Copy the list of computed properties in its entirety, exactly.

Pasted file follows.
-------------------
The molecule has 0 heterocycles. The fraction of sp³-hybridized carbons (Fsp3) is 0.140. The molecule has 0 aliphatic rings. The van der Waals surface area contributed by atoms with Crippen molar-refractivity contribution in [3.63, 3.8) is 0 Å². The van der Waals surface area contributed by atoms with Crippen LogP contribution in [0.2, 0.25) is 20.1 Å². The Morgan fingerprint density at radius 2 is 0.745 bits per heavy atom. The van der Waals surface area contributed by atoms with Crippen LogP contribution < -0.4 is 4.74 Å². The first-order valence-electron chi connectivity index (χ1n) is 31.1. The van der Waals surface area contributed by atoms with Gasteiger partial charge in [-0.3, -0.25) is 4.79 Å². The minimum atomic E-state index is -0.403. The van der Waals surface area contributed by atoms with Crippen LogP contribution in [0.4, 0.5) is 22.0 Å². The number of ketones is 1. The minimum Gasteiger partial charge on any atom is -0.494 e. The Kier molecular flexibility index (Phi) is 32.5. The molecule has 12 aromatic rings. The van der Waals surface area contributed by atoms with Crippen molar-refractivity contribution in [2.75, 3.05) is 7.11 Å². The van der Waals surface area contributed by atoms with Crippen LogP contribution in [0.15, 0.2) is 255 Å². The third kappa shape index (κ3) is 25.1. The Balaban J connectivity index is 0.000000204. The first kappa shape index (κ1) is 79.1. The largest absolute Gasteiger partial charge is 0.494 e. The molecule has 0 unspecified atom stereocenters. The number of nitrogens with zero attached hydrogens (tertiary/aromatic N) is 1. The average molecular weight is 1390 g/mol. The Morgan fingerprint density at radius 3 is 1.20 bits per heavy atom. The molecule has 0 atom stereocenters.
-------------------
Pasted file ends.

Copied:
The molecule has 0 heterocycles. The fraction of sp³-hybridized carbons (Fsp3) is 0.140. The molecule has 0 aliphatic rings. The van der Waals surface area contributed by atoms with Crippen molar-refractivity contribution in [3.63, 3.8) is 0 Å². The van der Waals surface area contributed by atoms with Crippen LogP contribution in [0.2, 0.25) is 20.1 Å². The Morgan fingerprint density at radius 2 is 0.745 bits per heavy atom. The van der Waals surface area contributed by atoms with Crippen LogP contribution < -0.4 is 4.74 Å². The first-order valence-electron chi connectivity index (χ1n) is 31.1. The van der Waals surface area contributed by atoms with Gasteiger partial charge in [-0.3, -0.25) is 4.79 Å². The minimum atomic E-state index is -0.403. The van der Waals surface area contributed by atoms with Crippen LogP contribution in [0.4, 0.5) is 22.0 Å². The number of ketones is 1. The minimum Gasteiger partial charge on any atom is -0.494 e. The Kier molecular flexibility index (Phi) is 32.5. The molecule has 12 aromatic rings. The van der Waals surface area contributed by atoms with Crippen molar-refractivity contribution in [2.75, 3.05) is 7.11 Å². The van der Waals surface area contributed by atoms with Crippen LogP contribution in [0.15, 0.2) is 255 Å². The third kappa shape index (κ3) is 25.1. The Balaban J connectivity index is 0.000000204. The first kappa shape index (κ1) is 79.1. The largest absolute Gasteiger partial charge is 0.494 e. The molecule has 0 unspecified atom stereocenters. The number of nitrogens with zero attached hydrogens (tertiary/aromatic N) is 1. The average molecular weight is 1390 g/mol. The Morgan fingerprint density at radius 3 is 1.20 bits per heavy atom. The molecule has 0 atom stereocenters.